The Reading the journal of Christopher Columbus was (to say the least) a interesting read. When it comes to historical views on the man, there are two popular conceptions, the hero or villain. The hero approach sees Columbus as a brave man that sail the ocean to lead to the founding of nations to come. The villain approach sees him as a mass slaughter to the native people in what is now Latin America. The journals I argue may be important for crafting another approach, Columbus the blind man, not with glory or with angry, but just a unknowing person within a world he does not understand.
The journals are more or less boring at first with him only describing how his ships are faring in his voyage to at least what he thinks is the Mongol Empire. He however does not accomplish and instead lands near Cuba. What is interesting is that Columbus finds the natives to be simple but pleasant. Stating if they want to convert these people to Christianity, they would have to use gentile rather then harsh means of doing so. He also praises and admires the natives at certain points in his travels but nether less see them as foreign or other and thus making him distrustful of them. This is a blow to the villain approach to Columbus because it shows that Columbus instead of being a blood thirsty murderer, is shown to have some admiration for the natives rather seeing them as something to profit off of. Neither, this is his own accounts so he may change the facts for self-pervesvation of his character.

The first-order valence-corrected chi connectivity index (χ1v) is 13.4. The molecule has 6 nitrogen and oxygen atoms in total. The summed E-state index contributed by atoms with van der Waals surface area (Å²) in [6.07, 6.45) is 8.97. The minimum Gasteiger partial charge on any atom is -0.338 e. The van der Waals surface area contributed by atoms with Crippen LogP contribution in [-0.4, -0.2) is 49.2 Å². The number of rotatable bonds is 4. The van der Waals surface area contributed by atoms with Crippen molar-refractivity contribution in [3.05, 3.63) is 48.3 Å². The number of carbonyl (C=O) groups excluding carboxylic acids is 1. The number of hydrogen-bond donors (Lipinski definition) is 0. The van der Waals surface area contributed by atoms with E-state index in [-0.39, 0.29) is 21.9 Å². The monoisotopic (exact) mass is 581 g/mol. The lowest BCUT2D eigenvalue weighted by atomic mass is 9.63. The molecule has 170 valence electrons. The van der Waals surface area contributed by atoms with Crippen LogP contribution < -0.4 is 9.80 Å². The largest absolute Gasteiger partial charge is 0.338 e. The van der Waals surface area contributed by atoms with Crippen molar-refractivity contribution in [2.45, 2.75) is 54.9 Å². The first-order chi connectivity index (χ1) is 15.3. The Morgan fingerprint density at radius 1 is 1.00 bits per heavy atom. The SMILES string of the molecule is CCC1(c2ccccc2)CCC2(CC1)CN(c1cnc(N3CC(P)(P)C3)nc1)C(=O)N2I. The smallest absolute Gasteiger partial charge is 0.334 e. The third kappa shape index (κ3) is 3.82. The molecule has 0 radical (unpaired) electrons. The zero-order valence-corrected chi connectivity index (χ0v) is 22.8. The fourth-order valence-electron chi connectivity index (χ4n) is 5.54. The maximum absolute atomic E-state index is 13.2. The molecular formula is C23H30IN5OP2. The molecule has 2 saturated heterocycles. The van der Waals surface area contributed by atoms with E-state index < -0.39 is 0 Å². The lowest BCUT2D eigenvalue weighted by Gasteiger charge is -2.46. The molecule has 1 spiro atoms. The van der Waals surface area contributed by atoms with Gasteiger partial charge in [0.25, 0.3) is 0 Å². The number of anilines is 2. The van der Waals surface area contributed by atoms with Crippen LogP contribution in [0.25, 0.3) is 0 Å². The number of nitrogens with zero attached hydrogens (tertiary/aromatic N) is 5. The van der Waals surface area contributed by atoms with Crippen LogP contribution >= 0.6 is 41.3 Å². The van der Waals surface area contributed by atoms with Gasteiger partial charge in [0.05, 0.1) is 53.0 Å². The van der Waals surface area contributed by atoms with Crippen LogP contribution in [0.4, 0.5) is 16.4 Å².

These journals also high list Columbus blind ambition to either get to the Asia or at least find something he can bring back to Spain to show his King and Queen. Natives keep telling him what he does not want to hear. That he is not in the realm of the Khans and that there is no great supply of gold. Either way, Columbus still tries to create a narrative that his travels where not in vain but meant something.
Overall, Columbus is neither painted as complete and heartless monster or a hero that found a new world, but a man blind with his own need to find and hold onto glory. Yet the narrative he created to try to find meaning in his travels would cause a flood of Europeans to come and change the world and bring about nations that are going to be built on blood.